"We advocate that hypnotherapy become the treatment of choice in children with persisting complaints of either functional abdominal pain or irritable bowel syndrome (IBS) in whom first-line therapies such as education and dietary advice have failed," Dr Arine M. Vlieger of St. Antonius Hospital, Nieuwegein, and colleagues conclude in a report in the journal Gastroenterolog.
People with IBS suffer chronic discomfort with cramping, diarrhoea or constipation.
The causes of IBS are unclear and there has been debate whether it is mostly due to psychological factors or biological triggers, or perhaps a combination.
Given that gut-directed hypnotherapy is effective for adults with IBS, Vlieger and colleagues tested its value in children.
How the research was done
They randomly assigned 53 children, aged eight to 18 years, with persistent abdominal pain or IBS to hypnotherapy, six sessions over three months, or standard medical care plus six sessions of supportive therapy (the control group).
In hypnotherapy sessions, children were taught about the mind-body connection and the mind's ability to regulate bodily functions.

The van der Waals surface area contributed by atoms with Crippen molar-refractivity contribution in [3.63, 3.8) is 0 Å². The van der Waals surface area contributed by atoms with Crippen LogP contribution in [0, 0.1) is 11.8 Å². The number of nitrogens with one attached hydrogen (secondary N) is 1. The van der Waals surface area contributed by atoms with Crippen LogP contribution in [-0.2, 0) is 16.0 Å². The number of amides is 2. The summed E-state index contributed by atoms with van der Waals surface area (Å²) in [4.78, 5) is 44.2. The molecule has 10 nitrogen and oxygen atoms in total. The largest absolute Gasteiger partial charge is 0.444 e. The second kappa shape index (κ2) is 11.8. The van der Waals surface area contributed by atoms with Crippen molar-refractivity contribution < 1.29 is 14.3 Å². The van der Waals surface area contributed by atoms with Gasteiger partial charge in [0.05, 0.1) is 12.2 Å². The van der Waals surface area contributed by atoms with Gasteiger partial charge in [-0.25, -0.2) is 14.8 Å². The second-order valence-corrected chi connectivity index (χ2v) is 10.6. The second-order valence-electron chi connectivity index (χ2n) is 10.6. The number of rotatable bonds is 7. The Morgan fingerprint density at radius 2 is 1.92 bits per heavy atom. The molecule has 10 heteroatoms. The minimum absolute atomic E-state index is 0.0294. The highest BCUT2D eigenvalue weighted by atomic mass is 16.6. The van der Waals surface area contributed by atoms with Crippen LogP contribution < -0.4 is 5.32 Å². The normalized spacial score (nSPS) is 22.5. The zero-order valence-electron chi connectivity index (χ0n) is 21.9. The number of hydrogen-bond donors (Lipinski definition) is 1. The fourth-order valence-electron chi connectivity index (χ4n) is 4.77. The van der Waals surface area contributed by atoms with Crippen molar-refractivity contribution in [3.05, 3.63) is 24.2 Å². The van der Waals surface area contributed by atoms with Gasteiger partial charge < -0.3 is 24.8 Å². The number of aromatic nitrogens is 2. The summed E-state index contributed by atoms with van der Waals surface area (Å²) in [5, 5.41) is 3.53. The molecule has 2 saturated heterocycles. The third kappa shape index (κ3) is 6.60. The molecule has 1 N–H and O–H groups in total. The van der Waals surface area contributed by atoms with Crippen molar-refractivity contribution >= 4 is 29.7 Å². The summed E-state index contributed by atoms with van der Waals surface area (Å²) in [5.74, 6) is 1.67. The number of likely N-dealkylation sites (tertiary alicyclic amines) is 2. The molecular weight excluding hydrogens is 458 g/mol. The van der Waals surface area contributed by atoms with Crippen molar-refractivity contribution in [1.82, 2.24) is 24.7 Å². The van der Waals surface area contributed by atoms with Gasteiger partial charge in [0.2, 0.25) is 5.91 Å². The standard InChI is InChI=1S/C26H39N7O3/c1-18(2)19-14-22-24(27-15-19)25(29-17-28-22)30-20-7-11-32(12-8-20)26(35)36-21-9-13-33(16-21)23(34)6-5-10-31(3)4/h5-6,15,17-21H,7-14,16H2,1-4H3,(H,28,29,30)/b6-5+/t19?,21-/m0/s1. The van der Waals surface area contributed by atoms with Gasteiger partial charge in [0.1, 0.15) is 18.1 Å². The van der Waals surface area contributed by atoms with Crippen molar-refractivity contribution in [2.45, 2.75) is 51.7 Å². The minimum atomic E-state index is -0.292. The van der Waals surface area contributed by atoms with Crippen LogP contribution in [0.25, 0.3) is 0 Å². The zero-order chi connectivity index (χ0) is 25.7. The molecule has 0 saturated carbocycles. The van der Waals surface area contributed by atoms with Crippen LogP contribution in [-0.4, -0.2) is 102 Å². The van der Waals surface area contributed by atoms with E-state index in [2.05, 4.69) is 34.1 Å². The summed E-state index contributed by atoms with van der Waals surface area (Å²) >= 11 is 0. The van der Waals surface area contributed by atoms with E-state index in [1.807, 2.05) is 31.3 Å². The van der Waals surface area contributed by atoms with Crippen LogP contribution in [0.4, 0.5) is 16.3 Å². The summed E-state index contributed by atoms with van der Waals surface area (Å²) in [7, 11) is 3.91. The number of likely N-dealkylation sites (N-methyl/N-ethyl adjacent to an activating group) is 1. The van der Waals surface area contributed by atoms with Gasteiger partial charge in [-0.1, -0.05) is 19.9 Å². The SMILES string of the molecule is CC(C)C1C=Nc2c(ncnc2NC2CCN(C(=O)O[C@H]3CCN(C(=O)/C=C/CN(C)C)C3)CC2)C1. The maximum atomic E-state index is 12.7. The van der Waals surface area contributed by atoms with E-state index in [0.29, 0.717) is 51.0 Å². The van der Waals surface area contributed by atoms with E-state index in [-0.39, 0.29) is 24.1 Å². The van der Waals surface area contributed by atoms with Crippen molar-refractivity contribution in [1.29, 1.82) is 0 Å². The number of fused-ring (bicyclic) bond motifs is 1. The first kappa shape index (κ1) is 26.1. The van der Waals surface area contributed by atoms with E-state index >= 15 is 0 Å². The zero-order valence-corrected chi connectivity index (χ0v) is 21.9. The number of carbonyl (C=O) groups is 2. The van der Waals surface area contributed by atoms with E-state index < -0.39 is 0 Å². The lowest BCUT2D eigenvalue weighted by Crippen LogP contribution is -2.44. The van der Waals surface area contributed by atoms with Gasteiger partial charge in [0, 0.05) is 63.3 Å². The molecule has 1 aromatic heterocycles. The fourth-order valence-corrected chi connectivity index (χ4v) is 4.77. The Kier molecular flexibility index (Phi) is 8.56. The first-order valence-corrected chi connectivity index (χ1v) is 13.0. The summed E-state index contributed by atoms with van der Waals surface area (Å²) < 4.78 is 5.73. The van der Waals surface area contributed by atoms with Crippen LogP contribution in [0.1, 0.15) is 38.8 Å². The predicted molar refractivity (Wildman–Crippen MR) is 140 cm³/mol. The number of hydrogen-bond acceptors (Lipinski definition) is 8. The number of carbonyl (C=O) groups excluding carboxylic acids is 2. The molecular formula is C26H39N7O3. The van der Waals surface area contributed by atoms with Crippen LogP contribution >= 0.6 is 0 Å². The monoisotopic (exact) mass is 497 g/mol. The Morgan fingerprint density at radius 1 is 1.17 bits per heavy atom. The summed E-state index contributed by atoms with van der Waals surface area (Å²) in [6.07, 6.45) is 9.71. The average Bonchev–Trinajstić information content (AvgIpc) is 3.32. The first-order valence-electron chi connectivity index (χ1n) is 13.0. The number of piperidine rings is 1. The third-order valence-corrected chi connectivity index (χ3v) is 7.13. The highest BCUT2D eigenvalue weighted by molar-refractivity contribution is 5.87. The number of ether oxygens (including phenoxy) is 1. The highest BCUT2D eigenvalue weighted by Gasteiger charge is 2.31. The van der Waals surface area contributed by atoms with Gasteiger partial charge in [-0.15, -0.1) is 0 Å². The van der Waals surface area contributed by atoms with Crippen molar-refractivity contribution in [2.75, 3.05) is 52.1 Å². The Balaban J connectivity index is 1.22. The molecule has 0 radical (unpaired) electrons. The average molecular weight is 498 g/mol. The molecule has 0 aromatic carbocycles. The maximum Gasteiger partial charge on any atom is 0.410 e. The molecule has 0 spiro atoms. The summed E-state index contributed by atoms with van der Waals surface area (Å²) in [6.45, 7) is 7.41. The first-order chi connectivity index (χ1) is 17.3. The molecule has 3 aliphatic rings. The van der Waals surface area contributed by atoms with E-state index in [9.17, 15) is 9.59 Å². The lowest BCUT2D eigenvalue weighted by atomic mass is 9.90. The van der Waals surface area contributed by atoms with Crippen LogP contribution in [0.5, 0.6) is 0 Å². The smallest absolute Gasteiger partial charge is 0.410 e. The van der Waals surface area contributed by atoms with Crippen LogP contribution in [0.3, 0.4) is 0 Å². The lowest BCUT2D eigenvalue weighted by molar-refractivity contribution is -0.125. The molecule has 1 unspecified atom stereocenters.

They learned general relaxation techniques, how to visualise a normal functioning gut and were also given "ego-strengthening" suggestions to increase self-confidence and well being.
Every child also received a CD with a standardised hypnosis session and was encouraged to listen to it every day and practice self-hypnosis.
Children in the control group received standard education, dietary advice, and pain medication and discussed possible triggers to stomach pain with a support person.
Hypnotherapy more successful
The researchers found that hypnotherapy was "highly superior" to standard care, yielding a significantly greater reduction in pain scores recorded in weekly stomach pain diaries.
At the one year follow up point, pain intensity scores had deceased from 13.5 to 1.3 in the hypnotherapy group and from 14.1 to 8.0 in the control group.
Moreover, 85 percent of children in the hypnotherapy group were considered successfully treated versus only 25 percent of children in the control group.
The team suggests further studies be conducted to see whether hypnotherapy might also be a treatment option for children with other gastrointestinal disorders. – (Reuters Health)
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